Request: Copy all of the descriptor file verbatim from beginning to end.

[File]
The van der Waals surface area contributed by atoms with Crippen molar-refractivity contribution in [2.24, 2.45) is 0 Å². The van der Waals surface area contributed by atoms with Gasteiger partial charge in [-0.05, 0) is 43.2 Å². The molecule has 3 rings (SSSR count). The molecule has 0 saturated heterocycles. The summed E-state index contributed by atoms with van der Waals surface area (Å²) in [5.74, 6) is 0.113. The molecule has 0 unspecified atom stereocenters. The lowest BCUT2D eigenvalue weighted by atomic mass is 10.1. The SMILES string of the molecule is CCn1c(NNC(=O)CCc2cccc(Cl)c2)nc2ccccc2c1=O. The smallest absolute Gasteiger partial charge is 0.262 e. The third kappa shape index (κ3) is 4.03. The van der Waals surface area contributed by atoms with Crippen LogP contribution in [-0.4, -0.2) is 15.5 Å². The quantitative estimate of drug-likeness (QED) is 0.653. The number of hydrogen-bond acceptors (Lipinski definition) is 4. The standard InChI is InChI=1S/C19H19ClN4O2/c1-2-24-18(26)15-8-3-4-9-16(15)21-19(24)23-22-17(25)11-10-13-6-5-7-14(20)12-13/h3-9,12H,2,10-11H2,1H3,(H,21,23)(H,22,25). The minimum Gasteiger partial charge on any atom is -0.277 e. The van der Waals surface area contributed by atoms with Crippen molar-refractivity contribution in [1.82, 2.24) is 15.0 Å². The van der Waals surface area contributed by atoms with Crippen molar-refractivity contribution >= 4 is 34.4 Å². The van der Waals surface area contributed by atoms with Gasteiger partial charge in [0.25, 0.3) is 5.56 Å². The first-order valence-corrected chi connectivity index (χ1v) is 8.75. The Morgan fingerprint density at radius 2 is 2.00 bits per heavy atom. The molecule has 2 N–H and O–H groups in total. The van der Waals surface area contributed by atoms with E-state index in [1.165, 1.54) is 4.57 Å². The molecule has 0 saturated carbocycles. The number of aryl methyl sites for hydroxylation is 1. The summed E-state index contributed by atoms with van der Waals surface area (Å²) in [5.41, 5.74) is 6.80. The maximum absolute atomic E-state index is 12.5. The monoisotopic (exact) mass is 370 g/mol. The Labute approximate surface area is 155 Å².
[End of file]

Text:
The van der Waals surface area contributed by atoms with Crippen molar-refractivity contribution in [2.24, 2.45) is 0 Å². The van der Waals surface area contributed by atoms with Gasteiger partial charge in [-0.05, 0) is 43.2 Å². The molecule has 3 rings (SSSR count). The molecule has 0 saturated heterocycles. The summed E-state index contributed by atoms with van der Waals surface area (Å²) in [5.74, 6) is 0.113. The molecule has 0 unspecified atom stereocenters. The lowest BCUT2D eigenvalue weighted by atomic mass is 10.1. The SMILES string of the molecule is CCn1c(NNC(=O)CCc2cccc(Cl)c2)nc2ccccc2c1=O. The smallest absolute Gasteiger partial charge is 0.262 e. The third kappa shape index (κ3) is 4.03. The van der Waals surface area contributed by atoms with Crippen LogP contribution in [-0.4, -0.2) is 15.5 Å². The quantitative estimate of drug-likeness (QED) is 0.653. The number of hydrogen-bond acceptors (Lipinski definition) is 4. The standard InChI is InChI=1S/C19H19ClN4O2/c1-2-24-18(26)15-8-3-4-9-16(15)21-19(24)23-22-17(25)11-10-13-6-5-7-14(20)12-13/h3-9,12H,2,10-11H2,1H3,(H,21,23)(H,22,25). The minimum Gasteiger partial charge on any atom is -0.277 e. The van der Waals surface area contributed by atoms with Crippen molar-refractivity contribution in [1.82, 2.24) is 15.0 Å². The van der Waals surface area contributed by atoms with Crippen molar-refractivity contribution >= 4 is 34.4 Å². The van der Waals surface area contributed by atoms with Gasteiger partial charge in [0.25, 0.3) is 5.56 Å². The first-order valence-corrected chi connectivity index (χ1v) is 8.75. The Morgan fingerprint density at radius 2 is 2.00 bits per heavy atom. The molecule has 2 N–H and O–H groups in total. The van der Waals surface area contributed by atoms with E-state index in [1.165, 1.54) is 4.57 Å². The molecule has 0 saturated carbocycles. The number of aryl methyl sites for hydroxylation is 1. The summed E-state index contributed by atoms with van der Waals surface area (Å²) in [5.41, 5.74) is 6.80. The maximum absolute atomic E-state index is 12.5. The monoisotopic (exact) mass is 370 g/mol. The Labute approximate surface area is 155 Å².